Moving to Ecuador is not easy, especially with pets, but we are really looking forward to the adventure and the change. Good times are ahead in South America. We can feel it!

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My 3 weeks spent scouting Cuenca, Ecuador was enough to give me a feel for the city and enough information was gathered to make some major decisions about living there.  In 3 weeks time, I walked close to 200 miles within a 2-mile radius of where we were staying in our AirBnB.

Continue reading “Scouting Cuenca Ecuador”

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We spent part of the 4th of July taking a car tour of Cuenca neighborhoods with Jeff.  Jeff is an expat married to an Ecuadorian woman.  He has been in Cuenca for about 4.5 years, speaks decent Spanish, and unlike many gringos, has a van, and drives. 

We were joined by Stephen, from Atlanta, who was also down here on an exploratory tour to determine if he and his wife want to live here. 

cuenca map

We started the tour by driving to the top of a mountain to a lookout point with an overview of the neighborhoods.  From there we had a spectacular view of all of Cuenca.  Jeff pointed out the different areas and the good and bad points of each one.  We drove back down and started our neighborhood tour.

 

There are eight main neighborhoods that we toured in Cuenca and here’s what I remember.

Continue reading “Cuenca Neighborhoods”

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tranvia

We walked out the door to our quaint little basement AirBnB apartment to a sunny day and gorgeous blue skies, to one of the main streets of Cuenca, Ecuador,  Remigio Crespo.  From the crisp, clean air of the apartment, we waded into a cloud of fumes, from diesel buses, two-cycle motorcycles, and cars.  We were enveloped in the smoke, fumes, and the noise of traffic.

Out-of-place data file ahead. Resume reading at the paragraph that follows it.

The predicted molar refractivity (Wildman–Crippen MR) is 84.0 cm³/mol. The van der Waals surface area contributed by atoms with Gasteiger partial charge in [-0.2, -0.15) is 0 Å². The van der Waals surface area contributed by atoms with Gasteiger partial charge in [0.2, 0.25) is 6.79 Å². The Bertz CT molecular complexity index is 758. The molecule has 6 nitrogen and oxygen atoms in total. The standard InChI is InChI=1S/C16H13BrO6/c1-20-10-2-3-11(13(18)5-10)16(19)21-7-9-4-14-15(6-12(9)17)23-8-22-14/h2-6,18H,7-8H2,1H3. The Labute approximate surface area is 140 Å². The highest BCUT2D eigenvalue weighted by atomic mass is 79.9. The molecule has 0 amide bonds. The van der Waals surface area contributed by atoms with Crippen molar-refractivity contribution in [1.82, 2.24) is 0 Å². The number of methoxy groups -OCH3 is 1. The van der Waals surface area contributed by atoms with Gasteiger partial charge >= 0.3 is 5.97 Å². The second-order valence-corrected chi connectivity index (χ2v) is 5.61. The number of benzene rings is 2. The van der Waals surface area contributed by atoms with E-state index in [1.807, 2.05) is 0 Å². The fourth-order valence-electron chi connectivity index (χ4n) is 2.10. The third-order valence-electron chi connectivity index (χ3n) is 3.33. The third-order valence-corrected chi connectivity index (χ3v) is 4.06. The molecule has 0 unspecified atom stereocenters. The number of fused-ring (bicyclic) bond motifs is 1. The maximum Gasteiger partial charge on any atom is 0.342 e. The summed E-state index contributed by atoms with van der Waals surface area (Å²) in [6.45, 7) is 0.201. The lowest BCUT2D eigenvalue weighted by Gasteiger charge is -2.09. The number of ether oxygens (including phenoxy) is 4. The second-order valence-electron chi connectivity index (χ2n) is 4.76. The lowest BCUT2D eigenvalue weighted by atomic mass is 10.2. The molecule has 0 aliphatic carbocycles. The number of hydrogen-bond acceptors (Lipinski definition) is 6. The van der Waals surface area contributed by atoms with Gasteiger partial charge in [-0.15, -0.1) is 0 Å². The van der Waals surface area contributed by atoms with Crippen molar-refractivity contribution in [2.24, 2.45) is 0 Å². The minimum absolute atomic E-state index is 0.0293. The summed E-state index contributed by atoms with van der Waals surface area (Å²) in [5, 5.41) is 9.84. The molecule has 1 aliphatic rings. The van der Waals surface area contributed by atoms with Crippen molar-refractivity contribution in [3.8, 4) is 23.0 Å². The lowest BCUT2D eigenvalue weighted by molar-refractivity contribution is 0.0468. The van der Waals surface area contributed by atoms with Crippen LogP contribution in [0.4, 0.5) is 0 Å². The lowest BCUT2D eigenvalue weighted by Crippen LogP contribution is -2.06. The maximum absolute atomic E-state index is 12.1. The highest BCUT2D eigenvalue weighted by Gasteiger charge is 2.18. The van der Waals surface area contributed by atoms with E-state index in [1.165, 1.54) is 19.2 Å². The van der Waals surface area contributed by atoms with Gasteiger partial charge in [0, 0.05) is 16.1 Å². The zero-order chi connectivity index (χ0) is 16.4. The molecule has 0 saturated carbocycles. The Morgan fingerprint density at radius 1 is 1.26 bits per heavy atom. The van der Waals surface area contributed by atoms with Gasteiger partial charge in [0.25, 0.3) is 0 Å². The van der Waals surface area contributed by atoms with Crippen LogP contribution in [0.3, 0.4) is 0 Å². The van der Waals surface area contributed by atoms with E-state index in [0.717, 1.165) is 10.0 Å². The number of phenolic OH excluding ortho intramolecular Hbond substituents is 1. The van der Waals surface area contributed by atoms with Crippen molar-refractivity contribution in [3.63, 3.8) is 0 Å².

Continue reading “Cuenca’s Dirty Little Secret”

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My dental work is DONE!!  So is Gary’s.  Our Spanish lessons are DONE!!  Finito!  The dental work seems to be totally successful.  Our teeth are now in relatively great shape, and our responsibilities are completed.  We are free to spend our last few days doing whatever we like.   This is our Ecuador journey so far. 

We exercised our new dental work on some freshly baked cinnamon rolls and chocolate bread.  Eating bread from the local bakers (panaderías) doesn’t seem to bother my digestion, here. Something is apparently different in the way the wheat is processed, or grown, or something along those lines.

Continue reading “Ruminations On Our Ecuador Journey So Far”

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Small towns in Ecuador each have their own unique specialties.  Meaning, they focus on one craft and become a destination for that particular craft.  We are staying in a town famous for it leather work, but there are other towns nearby and elsewhere in Ecuador that specialize in woodworking, weaving, pottery, guitar making, and more. 

Cotacachi – Leathergoods

The most popular street in Cotacachi is Leather Street.  That’s not the official name, it’s what it generally referred to because of all the leather shops lining the street.   These shops are filled with leather jackets, vests, purses, pants, and assorted accessories, all, to my knowledge, made in Ecuador.  The quality of these products is outstanding.  You can buy a leather jacket in just about any color you can imagine.  You can find leather shoes that are locally made.  You can even watch them being made.  It’s refreshing to see shoes made this way, and not imported from China.

Continue reading “Unique Ecuador Town Specialties”

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Ecuador is a relatively poor country where most people cannot afford to own and operate a car or truck.  Also, many of the towns and cities are very walkable.  As a result, public transportation is abundant here.  Buses and taxis are the most common mode of transportation, but there are also a lot of motorcycles and scooters on the road, which are cheaper to buy, own, and operate. 

Buses

buses in ecuadorThe major mode of transportation to get around Ecuador is buses.  The majority of the people living here cannot afford to own cars, and there are many who simply choose not to own one because it’s not necessary.  A bus ride from Cotacachi to Quito is currently about $2.50. One from Cotacachi to Otavalo is .35, and they run all of the time.  The buses are all diesel so they are noisy and polluting but they are a necessity in Ecuador. 

Continue reading “Transportation in Ecuador”